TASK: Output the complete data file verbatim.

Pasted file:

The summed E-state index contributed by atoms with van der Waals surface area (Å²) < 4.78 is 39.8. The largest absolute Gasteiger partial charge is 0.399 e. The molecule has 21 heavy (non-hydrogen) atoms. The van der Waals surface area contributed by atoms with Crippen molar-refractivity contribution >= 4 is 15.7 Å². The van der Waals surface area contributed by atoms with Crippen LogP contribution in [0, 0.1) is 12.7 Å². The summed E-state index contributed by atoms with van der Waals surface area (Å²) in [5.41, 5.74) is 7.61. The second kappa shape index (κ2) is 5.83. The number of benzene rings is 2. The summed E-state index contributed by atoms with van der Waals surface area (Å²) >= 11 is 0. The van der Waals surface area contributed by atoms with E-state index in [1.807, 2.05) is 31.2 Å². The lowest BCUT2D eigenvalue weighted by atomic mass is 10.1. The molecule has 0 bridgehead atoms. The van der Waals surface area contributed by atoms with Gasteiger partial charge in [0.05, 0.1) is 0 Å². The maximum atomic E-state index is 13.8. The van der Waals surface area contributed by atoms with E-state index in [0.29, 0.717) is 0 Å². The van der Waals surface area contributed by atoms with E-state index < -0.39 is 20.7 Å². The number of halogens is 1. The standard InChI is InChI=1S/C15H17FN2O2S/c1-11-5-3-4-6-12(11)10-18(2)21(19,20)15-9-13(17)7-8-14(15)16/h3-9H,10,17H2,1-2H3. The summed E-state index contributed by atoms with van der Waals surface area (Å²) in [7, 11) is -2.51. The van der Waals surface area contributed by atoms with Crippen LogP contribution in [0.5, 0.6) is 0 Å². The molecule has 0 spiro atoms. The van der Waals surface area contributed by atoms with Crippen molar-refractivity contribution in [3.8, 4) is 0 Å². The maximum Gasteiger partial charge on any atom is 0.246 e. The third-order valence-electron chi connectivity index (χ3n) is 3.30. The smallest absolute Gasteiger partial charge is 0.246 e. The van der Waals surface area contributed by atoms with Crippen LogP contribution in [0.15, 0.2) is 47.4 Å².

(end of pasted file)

The summed E-state index contributed by atoms with van der Waals surface area (Å²) < 4.78 is 39.8. The largest absolute Gasteiger partial charge is 0.399 e. The molecule has 21 heavy (non-hydrogen) atoms. The van der Waals surface area contributed by atoms with Crippen molar-refractivity contribution >= 4 is 15.7 Å². The van der Waals surface area contributed by atoms with Crippen LogP contribution in [0, 0.1) is 12.7 Å². The summed E-state index contributed by atoms with van der Waals surface area (Å²) in [5.41, 5.74) is 7.61. The second kappa shape index (κ2) is 5.83. The number of benzene rings is 2. The summed E-state index contributed by atoms with van der Waals surface area (Å²) >= 11 is 0. The van der Waals surface area contributed by atoms with E-state index in [1.807, 2.05) is 31.2 Å². The lowest BCUT2D eigenvalue weighted by atomic mass is 10.1. The molecule has 0 bridgehead atoms. The van der Waals surface area contributed by atoms with Gasteiger partial charge in [0.05, 0.1) is 0 Å². The maximum atomic E-state index is 13.8. The van der Waals surface area contributed by atoms with E-state index in [0.29, 0.717) is 0 Å². The van der Waals surface area contributed by atoms with E-state index < -0.39 is 20.7 Å². The number of halogens is 1. The standard InChI is InChI=1S/C15H17FN2O2S/c1-11-5-3-4-6-12(11)10-18(2)21(19,20)15-9-13(17)7-8-14(15)16/h3-9H,10,17H2,1-2H3. The summed E-state index contributed by atoms with van der Waals surface area (Å²) in [7, 11) is -2.51. The van der Waals surface area contributed by atoms with Crippen LogP contribution in [0.5, 0.6) is 0 Å². The molecule has 0 spiro atoms. The van der Waals surface area contributed by atoms with Crippen molar-refractivity contribution in [3.8, 4) is 0 Å². The maximum Gasteiger partial charge on any atom is 0.246 e. The third-order valence-electron chi connectivity index (χ3n) is 3.30. The smallest absolute Gasteiger partial charge is 0.246 e. The van der Waals surface area contributed by atoms with Crippen LogP contribution in [0.15, 0.2) is 47.4 Å².